Whenever I ref a game, I have two requirements for a referee's screen: I like it to be landscape rather than portrait, so that I can actually see and reach over it; and I need lots of room for notes and maps (I like to use big maps).
So I generally wind up using two four-panel landscape screens (the sort that were published for 4th and 5th edition AD&D), or one of those four-panel screens in combination with a customizable three-panel screen with pockets on the inside for tables and the outside for artwork (published ostensibly for Savage Worlds, but useful for pretty much anything). Still, it gets kind of annoying always having to schlep two screens around, and I don't have any particular use for 4th or 5th edition rules tables.
So I finally took the plunge and made my own screen.
Some DIY instructions online suggested getting thin pieces of canvas-covered art-board and then gluing sheet protectors to those; but art-board is damned expensive, and anyway I already have a screen you can customize with inserts. (Doubtless from now on my 3-panel savage-worlds screen is just going to be dedicated to Risus.) No, this one was going to be purely designed for my new edition of Engines & Empires. I just needed to come up with a less expensive substrate.
As it turned out, I had a couple of pads of bristol board in the closet:
I have had these pads for years and years, intending to use them for calligraphy projects which I simply haven't gotten around to. But it turned out to be the perfect material. Bristol board is thicker and stiffer than paper, but not quite so stiff as cardstock; so, since these pads were 14" × 17" in size, I figured that folding a sheet in half to make it 14" × 8.5" (legal size) and then arranging four panels in landscape format would make for the ideal screen size.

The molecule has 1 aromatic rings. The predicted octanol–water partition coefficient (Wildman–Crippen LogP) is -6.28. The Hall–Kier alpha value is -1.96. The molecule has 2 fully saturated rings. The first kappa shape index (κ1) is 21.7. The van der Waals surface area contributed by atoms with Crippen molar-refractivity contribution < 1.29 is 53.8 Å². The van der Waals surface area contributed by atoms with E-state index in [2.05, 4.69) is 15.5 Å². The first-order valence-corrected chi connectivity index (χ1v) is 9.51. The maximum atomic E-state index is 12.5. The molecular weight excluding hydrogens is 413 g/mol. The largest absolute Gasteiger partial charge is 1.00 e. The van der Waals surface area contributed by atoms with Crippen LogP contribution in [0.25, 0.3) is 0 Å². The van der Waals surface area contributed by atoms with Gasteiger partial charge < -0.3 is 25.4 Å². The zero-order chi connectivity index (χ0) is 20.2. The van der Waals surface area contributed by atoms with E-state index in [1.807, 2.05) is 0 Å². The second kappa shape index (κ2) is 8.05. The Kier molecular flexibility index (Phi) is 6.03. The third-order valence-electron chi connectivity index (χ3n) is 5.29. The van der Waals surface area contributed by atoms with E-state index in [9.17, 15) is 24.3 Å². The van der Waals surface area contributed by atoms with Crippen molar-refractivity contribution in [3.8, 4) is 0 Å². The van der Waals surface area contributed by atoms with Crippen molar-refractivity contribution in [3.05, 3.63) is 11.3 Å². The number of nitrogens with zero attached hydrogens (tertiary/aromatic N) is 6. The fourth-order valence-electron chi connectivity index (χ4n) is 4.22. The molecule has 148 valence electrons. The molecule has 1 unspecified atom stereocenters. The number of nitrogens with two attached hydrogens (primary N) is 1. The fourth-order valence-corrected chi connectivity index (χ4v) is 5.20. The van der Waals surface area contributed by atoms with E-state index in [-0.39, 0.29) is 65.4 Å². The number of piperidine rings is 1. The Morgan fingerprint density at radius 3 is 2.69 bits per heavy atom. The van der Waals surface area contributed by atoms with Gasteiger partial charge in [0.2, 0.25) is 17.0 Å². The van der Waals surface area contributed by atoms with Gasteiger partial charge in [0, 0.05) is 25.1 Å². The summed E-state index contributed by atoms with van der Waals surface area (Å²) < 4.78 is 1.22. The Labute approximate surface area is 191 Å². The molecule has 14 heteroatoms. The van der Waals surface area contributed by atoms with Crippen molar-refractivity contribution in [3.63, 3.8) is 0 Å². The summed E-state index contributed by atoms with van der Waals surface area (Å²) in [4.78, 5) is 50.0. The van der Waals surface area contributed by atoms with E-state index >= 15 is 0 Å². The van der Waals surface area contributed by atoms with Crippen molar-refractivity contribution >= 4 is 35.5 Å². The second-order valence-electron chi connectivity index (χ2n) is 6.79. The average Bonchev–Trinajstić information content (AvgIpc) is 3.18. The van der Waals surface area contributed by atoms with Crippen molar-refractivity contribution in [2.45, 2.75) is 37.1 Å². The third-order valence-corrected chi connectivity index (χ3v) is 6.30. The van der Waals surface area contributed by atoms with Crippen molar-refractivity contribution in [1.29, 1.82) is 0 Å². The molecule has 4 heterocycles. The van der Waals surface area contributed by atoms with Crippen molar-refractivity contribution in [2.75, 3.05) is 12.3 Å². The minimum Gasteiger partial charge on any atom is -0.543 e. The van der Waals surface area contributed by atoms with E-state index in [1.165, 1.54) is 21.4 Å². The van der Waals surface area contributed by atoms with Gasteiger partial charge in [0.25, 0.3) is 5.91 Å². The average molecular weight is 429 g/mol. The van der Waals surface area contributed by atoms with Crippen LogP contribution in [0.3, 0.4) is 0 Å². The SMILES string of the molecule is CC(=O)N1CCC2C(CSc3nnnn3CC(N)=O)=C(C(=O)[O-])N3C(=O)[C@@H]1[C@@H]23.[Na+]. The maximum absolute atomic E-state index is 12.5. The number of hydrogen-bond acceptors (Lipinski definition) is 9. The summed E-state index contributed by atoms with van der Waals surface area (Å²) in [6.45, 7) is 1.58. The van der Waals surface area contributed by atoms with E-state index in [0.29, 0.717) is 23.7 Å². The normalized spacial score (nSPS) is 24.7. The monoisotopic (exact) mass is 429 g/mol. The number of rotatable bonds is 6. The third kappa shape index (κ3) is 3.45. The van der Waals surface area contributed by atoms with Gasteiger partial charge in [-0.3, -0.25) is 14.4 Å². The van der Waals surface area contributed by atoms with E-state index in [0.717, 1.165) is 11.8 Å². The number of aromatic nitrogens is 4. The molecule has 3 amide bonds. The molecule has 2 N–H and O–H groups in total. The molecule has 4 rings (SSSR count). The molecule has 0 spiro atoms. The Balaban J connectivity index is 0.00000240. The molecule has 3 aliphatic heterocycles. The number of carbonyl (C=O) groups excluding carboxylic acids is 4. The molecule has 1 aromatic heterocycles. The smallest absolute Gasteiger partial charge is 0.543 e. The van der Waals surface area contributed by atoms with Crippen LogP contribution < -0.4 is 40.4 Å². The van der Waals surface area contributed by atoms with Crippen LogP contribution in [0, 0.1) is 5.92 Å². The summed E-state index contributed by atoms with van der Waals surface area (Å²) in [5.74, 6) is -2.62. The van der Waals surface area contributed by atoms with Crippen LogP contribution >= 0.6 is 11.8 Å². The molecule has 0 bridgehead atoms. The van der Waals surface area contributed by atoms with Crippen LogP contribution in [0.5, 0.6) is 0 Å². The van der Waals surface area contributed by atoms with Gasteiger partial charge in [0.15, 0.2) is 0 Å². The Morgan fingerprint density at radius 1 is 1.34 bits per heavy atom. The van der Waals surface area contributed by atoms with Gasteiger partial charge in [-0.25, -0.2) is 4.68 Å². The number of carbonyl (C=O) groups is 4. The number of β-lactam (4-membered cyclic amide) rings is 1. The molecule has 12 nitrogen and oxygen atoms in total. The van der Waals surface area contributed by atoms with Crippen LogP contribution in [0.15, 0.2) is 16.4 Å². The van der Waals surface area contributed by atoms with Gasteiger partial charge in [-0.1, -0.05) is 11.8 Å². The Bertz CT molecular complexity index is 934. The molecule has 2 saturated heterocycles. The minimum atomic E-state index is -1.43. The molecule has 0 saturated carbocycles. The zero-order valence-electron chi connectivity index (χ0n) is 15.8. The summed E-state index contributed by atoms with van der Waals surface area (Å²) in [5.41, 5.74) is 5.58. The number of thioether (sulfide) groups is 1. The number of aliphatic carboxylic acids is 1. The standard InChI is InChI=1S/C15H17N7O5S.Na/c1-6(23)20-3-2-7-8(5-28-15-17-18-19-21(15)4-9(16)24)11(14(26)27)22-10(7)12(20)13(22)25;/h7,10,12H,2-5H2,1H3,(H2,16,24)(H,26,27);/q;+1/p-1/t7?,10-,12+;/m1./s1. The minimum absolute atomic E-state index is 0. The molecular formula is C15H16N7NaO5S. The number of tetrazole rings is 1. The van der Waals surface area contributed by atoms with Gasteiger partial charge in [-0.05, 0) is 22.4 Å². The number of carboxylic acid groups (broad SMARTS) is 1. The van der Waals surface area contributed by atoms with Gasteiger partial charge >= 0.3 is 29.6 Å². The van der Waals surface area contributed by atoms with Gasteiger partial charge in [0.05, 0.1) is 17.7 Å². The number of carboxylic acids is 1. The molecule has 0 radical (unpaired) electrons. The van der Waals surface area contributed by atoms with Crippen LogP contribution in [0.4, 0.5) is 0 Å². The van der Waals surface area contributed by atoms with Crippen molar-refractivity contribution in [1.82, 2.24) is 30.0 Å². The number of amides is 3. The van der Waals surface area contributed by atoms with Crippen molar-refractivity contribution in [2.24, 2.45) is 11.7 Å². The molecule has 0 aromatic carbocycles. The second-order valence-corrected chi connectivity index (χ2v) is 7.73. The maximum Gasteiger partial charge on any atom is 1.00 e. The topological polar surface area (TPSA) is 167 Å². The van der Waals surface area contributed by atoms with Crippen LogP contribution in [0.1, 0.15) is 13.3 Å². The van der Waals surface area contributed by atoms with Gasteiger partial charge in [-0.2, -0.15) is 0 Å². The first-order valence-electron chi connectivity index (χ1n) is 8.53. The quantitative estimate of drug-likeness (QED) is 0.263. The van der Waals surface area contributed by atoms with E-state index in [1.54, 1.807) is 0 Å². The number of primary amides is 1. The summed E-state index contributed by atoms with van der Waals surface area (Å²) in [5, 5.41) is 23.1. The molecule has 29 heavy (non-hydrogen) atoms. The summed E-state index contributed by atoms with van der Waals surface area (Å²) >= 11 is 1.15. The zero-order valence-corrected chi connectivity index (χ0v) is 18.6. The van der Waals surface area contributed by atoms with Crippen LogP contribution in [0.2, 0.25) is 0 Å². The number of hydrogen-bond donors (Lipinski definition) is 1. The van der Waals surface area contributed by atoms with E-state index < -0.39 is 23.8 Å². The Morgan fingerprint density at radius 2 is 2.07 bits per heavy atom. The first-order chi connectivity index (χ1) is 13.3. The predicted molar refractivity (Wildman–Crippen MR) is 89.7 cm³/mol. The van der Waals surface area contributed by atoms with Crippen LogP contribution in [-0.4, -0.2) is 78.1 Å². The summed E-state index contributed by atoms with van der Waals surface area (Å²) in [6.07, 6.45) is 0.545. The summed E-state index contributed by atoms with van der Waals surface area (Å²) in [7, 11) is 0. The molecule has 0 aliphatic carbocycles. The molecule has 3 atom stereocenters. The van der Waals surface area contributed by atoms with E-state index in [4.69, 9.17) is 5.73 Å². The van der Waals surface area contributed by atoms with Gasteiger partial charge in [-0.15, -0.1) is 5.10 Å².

One sheet folded in half was still too flimsy; even two sheets folded over wasn't quite stiff enough. So I took three sheets and arranged them as "Λ V Λ", but interlocking, pasted together with plain old Elmer's glue and left under some stacks of heavy books overnight to cure. In the end, I had four perfectly stiff legal-size panels of my own construction, each of them six sheets of bristol board thick.
The next step was to actually assemble the screen. Fairly straightforward, I purchased some white duct tape and ran a piece along the edge of each panel to cover up any irregularities or imperfections; then I made a hinge by setting two panels on top of each other (with a few sheets of paper in between as spacers) and folding two pieces of tape over the outside of one edge; then, opening up the panels, there would be a gap with some exposed tape between them. Two more pieces of duct tape, run down through the gap with a finger, and the hinge between each panel is basically done.
Next, I had to print out tables for the inside and artwork for the outside. For the latter, I just searched around until I found a "three monitor" desktop background, suitably fantastical and steampunkish, and I embellished the extra space with some logos:
Printed out on eight legal-sized sheets of photo-paper, these were easily pasted onto the assembled screen with spray adhesive (the sort used for making posters, so that the paper doesn't wrinkle or warp).
Finally, the nearly-finished screen got several coats of glossy acrylic to laminate it. This was the most time-consuming part of the process, as each coat has to be thin and left to dry properly for several hours between applications; but the end result is worth it:
Pretty groovy, eh? And with 14" wide panels, it blocks out roughly 400 square inches of table space behind the screen for notes and maps and dice. Flippin' perfect, if I do say so myself.